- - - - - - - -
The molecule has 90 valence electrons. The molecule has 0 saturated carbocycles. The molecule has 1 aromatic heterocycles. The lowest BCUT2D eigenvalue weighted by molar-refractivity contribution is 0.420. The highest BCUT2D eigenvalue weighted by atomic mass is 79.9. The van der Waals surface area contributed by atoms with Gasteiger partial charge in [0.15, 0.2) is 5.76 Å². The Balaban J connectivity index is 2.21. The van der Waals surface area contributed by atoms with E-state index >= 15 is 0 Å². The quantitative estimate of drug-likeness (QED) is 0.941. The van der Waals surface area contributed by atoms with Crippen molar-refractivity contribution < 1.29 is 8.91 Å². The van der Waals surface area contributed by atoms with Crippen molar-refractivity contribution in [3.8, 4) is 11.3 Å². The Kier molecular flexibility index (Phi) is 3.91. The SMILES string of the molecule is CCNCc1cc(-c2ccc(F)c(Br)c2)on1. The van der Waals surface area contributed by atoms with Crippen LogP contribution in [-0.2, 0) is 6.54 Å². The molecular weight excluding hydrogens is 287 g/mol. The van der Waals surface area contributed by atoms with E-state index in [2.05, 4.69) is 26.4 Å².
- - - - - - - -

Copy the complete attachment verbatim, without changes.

The molecule has 90 valence electrons. The molecule has 0 saturated carbocycles. The molecule has 1 aromatic heterocycles. The lowest BCUT2D eigenvalue weighted by molar-refractivity contribution is 0.420. The highest BCUT2D eigenvalue weighted by atomic mass is 79.9. The van der Waals surface area contributed by atoms with Gasteiger partial charge in [0.15, 0.2) is 5.76 Å². The Balaban J connectivity index is 2.21. The van der Waals surface area contributed by atoms with E-state index >= 15 is 0 Å². The quantitative estimate of drug-likeness (QED) is 0.941. The van der Waals surface area contributed by atoms with Crippen molar-refractivity contribution < 1.29 is 8.91 Å². The van der Waals surface area contributed by atoms with Crippen molar-refractivity contribution in [3.8, 4) is 11.3 Å². The Kier molecular flexibility index (Phi) is 3.91. The SMILES string of the molecule is CCNCc1cc(-c2ccc(F)c(Br)c2)on1. The van der Waals surface area contributed by atoms with Crippen LogP contribution in [-0.2, 0) is 6.54 Å². The molecular weight excluding hydrogens is 287 g/mol. The van der Waals surface area contributed by atoms with E-state index in [2.05, 4.69) is 26.4 Å².